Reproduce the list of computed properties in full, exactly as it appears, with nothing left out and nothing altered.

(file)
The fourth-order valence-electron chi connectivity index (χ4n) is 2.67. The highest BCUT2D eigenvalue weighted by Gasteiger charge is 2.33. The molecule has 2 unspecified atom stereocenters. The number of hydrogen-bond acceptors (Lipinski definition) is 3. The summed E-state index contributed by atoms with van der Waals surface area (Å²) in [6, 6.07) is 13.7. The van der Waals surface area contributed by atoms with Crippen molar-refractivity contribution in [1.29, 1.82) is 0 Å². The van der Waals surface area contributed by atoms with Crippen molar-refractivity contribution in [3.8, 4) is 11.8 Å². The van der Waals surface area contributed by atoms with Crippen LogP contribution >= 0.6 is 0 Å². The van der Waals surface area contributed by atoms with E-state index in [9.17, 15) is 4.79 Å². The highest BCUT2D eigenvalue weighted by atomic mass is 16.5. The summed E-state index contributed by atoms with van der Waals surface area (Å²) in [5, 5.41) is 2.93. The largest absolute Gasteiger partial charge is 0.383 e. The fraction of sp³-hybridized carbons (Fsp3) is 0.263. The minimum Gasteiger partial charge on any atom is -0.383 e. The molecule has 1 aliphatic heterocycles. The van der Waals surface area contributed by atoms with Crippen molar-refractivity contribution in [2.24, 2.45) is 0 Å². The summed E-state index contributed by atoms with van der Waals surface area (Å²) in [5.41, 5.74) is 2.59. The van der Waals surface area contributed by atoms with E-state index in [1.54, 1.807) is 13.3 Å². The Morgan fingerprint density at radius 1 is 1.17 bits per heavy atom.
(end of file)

The fourth-order valence-electron chi connectivity index (χ4n) is 2.67. The highest BCUT2D eigenvalue weighted by Gasteiger charge is 2.33. The molecule has 2 unspecified atom stereocenters. The number of hydrogen-bond acceptors (Lipinski definition) is 3. The summed E-state index contributed by atoms with van der Waals surface area (Å²) in [6, 6.07) is 13.7. The van der Waals surface area contributed by atoms with Crippen molar-refractivity contribution in [1.29, 1.82) is 0 Å². The van der Waals surface area contributed by atoms with Crippen molar-refractivity contribution in [3.8, 4) is 11.8 Å². The van der Waals surface area contributed by atoms with Crippen LogP contribution >= 0.6 is 0 Å². The van der Waals surface area contributed by atoms with E-state index in [9.17, 15) is 4.79 Å². The highest BCUT2D eigenvalue weighted by atomic mass is 16.5. The summed E-state index contributed by atoms with van der Waals surface area (Å²) in [5, 5.41) is 2.93. The largest absolute Gasteiger partial charge is 0.383 e. The fraction of sp³-hybridized carbons (Fsp3) is 0.263. The minimum Gasteiger partial charge on any atom is -0.383 e. The molecule has 1 aliphatic heterocycles. The van der Waals surface area contributed by atoms with Crippen molar-refractivity contribution in [2.24, 2.45) is 0 Å². The summed E-state index contributed by atoms with van der Waals surface area (Å²) in [5.41, 5.74) is 2.59. The van der Waals surface area contributed by atoms with E-state index in [1.54, 1.807) is 13.3 Å². The Morgan fingerprint density at radius 1 is 1.17 bits per heavy atom.